Now, the thing with brown fluid is that it can be completely benign. It’s just old and a little dirty and changing it out will make the trans almost as good as new. ATF has some very powerful detergents and seal-swelling agents in it which are used to keep the hydraulic circuits squeaky clean and the rubber seals plump and soft. As the fluid gets old this breaks down and it no longer does such a stellar job of housekeeping. Sludges and varnishes build up in odd places and start to block the maze of passageways, restricting the flow of fluid and possibly causing problems like slow shifts or lazy shifts. In one other way this may actually be a good thing. As the piston rings and rubber seals get old they wear and also harden. This can be offset with the build-up of sludge on their mating surfaces and the end result is that the seal holds pressure even though it’s basically worn out. What happens when you suddenly swap out the old brown crud for fresh ATF with it’s powerful additives? Well, it can be that in an instant the sludge gets washed away by the agressive new fluid, opening a gap for the pressure to leak through. Simultaneously the rubber seals start to swell from those other additives, but it’s too late for these old and now brittle seals. Instead of swelling to their original dimensions they develop cracks, and more pressure is lost. Next thing you know there is not enough line pressure to clamp the clutch packs properly and the result will be at best a slow, slipping shift (which will overheat the clutch plates and destroy them in short order) or at worst you’ll have no drive ranges available at all.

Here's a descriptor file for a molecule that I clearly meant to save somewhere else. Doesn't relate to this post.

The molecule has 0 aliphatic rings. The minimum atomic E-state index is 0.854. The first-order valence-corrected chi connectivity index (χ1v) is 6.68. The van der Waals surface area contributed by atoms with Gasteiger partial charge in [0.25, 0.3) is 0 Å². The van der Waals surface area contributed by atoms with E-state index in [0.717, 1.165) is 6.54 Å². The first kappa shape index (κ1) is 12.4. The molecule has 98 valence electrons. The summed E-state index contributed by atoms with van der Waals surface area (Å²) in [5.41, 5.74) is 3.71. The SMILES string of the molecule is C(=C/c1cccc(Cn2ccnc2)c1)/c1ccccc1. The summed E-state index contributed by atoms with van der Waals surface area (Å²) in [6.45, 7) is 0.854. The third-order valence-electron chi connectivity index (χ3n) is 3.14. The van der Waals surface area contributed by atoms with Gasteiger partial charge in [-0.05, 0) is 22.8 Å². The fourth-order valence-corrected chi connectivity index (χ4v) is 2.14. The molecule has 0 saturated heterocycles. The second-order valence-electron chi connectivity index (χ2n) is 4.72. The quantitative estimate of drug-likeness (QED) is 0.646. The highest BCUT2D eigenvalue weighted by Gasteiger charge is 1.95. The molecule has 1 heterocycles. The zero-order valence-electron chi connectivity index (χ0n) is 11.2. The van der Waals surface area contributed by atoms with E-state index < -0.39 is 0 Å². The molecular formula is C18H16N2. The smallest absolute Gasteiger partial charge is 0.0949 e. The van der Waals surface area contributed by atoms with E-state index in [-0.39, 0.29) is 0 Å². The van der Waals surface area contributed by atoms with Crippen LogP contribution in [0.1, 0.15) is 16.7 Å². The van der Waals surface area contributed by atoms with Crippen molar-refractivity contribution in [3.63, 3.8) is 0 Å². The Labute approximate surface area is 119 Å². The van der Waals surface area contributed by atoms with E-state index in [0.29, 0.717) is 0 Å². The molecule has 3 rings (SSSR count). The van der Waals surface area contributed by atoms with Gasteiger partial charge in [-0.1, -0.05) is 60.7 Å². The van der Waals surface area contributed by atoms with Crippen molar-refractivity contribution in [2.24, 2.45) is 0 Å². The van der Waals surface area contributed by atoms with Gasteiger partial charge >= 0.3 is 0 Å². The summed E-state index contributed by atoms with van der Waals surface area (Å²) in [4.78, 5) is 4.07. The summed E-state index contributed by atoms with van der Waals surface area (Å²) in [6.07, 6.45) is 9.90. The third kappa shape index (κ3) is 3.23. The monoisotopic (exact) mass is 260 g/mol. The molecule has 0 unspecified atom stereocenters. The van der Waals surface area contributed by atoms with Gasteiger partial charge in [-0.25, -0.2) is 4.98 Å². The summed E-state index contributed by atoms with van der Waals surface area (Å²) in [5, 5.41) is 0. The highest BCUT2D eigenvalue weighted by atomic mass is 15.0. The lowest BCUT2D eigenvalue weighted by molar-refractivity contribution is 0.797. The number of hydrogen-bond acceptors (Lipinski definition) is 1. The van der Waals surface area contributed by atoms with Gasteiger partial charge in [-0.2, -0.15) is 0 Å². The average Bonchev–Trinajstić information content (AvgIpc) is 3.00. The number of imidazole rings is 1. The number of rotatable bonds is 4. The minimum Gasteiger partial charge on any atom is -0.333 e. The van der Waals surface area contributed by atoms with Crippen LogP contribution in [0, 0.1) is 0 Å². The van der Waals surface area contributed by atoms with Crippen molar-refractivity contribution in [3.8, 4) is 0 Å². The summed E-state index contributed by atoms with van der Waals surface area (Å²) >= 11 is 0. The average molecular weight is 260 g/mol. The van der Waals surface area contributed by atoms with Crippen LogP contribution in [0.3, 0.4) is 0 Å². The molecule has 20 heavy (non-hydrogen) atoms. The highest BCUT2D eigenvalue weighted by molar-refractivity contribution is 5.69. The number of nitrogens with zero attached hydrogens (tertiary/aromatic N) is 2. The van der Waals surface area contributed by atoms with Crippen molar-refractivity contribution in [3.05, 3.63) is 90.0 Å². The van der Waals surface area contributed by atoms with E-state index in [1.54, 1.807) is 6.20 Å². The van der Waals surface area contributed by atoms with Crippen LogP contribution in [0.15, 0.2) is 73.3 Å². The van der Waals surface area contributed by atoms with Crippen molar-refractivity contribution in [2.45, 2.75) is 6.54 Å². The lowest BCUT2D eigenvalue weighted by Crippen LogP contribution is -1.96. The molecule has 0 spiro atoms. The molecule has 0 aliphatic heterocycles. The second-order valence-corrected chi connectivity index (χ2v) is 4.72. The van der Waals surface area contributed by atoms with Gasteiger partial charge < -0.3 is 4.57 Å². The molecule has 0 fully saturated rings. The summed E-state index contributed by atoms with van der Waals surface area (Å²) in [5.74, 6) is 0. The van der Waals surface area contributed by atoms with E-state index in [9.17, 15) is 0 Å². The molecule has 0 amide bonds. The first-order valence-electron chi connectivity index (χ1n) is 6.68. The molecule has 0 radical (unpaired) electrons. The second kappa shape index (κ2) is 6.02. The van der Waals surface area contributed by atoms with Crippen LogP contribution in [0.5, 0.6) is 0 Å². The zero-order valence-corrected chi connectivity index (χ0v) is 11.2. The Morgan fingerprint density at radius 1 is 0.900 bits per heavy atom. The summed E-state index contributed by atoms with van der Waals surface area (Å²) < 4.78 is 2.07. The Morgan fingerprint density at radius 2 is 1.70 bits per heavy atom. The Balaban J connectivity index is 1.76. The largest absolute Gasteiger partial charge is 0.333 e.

So, the important thing here is that if you inspect a high-mileage car with brown and dirty ATF, get the owner to agree to take the car for a fluid change before you agree to buy it. If the seller refuses, walk away. The trans could easily be hanging on to its life by a mixture of sludge and luck. If he agrees, try to be around while the fluid gets changed and see the pan come off the bottom of the pan and that the filter either gets properly cleaned or replaced. If you can, grok the filter and the bottom of the pan for shards of metal or bronze colored particles which indicate wear in the gears or bearings. There will be some dark silt in there from the clutch plates. As long as it is not magnetic or shiny it’s okay. Get a time-out of a few days for the fluid do it’s job of cleaning house (check the odo to be sure it’s been driven around), then repeat the driving test again checking for slow or slipping shifts. Any deterioration in shift quality from your previous test drive says the transmission will fail shortly.
A simple auto transmission for an older Japanese econobox should cost anything from 20 to 40k to replace. The most economical and safest route will be a used unit from Japan. You would pay a similar amount to have the transmission rebuilt here, but I’ve heard far more horror stories than otherwise. From bitter hands-on experience I can tell you it is really difficult to service an automatic trans successfully even when you have access to genuine parts and the proper tools. Everything in there has to be perfectly, spotlessly clean and that kind of environment is hard to find in an repair shop here, as I’m sure you’ve noticed. I’ve seen many trannies from supposedly factory-certified legitimate refurbishers fail within a few months, and they seldom give guarantees of more than a few months. Next best bet is to pull one from a smashed car in the scrapyard at maybe 10 to 30k depending how popular the car is/was. You’ll still get no guarantees, but the trans was at least working okay when the car was crashed.
Hope this helps. YMMV, caveat emptor etc. etc.